The benefits of journaling: Episode Notes
Journaling is a practice that has been proven to be very effective for both our body and our mind.
In fact, according to a few authoritative studies, expressive writing (which includes journaling) can lower blood pressure, improve immune system functionality and positively affect our mood, among other things.
In this episode of the Stepsero podcast we host Amánda Efthimiou, Mental Health Advocate, Writer, and Entrepreneur, to discuss some benefits of journaling, as well as different approaches to it, including poetry.
Here are some highlights from our discussion:
- According to Dr. Jill Bolte Taylor, the chemical processes that are provoked by our emotions end within 90 seconds. Everything that happens after that is the result of the stories that you tell yourself.
Based on this, journaling could help label your emotions, and ultimately allow you to regulate and balance your feelings.
- A gratitude journal can be a great way to start, and it can be as simple as writing three things that you are grateful for in the morning.
- Writing in free flow for just 15-20 minutes can be a very liberating act, even if you don’t read again what has been written. This is not limited to only creative writers, but rather to anyone who wants to experiment with different forms of writing and journaling.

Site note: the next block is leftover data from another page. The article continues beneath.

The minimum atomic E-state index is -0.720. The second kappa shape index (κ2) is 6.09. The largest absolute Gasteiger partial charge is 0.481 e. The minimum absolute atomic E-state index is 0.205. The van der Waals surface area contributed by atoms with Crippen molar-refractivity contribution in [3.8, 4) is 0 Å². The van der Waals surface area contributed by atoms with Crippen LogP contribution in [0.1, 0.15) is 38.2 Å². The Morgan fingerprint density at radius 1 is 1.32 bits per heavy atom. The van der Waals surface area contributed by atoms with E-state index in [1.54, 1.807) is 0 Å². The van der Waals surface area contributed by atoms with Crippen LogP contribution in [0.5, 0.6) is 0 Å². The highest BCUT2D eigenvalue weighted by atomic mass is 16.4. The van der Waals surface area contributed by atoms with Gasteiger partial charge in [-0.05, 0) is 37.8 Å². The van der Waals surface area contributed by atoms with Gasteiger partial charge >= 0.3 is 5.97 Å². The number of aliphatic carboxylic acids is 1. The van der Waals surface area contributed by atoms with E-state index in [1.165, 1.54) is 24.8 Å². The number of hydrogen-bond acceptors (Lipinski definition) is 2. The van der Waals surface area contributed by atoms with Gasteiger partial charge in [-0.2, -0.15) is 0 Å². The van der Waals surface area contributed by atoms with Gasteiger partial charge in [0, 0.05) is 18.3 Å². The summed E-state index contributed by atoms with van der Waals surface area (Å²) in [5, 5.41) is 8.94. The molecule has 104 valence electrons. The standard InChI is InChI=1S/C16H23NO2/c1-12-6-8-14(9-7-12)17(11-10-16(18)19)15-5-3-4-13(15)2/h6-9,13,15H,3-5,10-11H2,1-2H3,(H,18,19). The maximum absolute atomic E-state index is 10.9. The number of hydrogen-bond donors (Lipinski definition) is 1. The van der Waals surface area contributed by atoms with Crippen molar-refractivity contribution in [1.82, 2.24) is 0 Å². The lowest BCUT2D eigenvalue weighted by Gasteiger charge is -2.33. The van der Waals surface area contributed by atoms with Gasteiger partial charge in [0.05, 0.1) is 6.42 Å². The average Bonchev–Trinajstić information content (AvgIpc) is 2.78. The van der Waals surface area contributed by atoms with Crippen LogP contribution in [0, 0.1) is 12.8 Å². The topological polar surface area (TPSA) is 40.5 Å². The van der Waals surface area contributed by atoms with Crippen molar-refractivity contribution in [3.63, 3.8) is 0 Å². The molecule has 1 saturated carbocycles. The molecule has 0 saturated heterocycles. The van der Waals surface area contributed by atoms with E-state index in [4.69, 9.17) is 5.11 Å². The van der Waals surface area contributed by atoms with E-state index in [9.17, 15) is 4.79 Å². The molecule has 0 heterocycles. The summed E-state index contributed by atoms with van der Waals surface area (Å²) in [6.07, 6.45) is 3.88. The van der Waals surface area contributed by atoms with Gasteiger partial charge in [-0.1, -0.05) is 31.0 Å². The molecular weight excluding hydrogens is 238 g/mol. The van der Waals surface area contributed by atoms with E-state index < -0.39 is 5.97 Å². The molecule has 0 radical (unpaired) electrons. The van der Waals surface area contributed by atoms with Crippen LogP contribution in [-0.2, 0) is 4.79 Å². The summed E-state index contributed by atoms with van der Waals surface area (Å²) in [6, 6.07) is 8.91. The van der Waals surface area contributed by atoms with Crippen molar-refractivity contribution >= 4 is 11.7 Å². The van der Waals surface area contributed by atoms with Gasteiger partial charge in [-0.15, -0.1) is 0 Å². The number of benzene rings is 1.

- Bullet-points can also be useful, especially when compiling a list of things you want to get done on a specific day, as well as the feeling you want to have by the time you go to sleep.
Companies can also benefit from bullet journaling, as their employees can use this method to prioritize their goals and plan their week better.
- For Amanda, poetry is a great way to interpret her thoughts and give them a special meaning. Given its peculiar form, poetry allows her to express herself in a more articulated way compared to more traditional forms of journaling.
Our Guest: Amanda Efthimiou
Amanda Efthimiou is a mental health advocate, writer, and community creator. She founded I.ÁM with a mission to help people design their lives around caring for their mental health. As part of her passion for nurturing communities through experiences, she’s now built a network of women around the world who use I.ÁM’s core principles to refocus conversations on women’s healing, psychedlic therapy and integration.
She also uses poetry and creative fiction as an artistic practice to highlight the shared human experiences of our inner states and to spark conversations about mental health. Her writing has been published in online publications such as The Mighty and Designing the Next Decade, and her poetry was recently featured in a Lisbon-based art exhibition. She’s currently also pursuing her MSc in Psychology & Neuroscience of Mental Health at King’s College, London.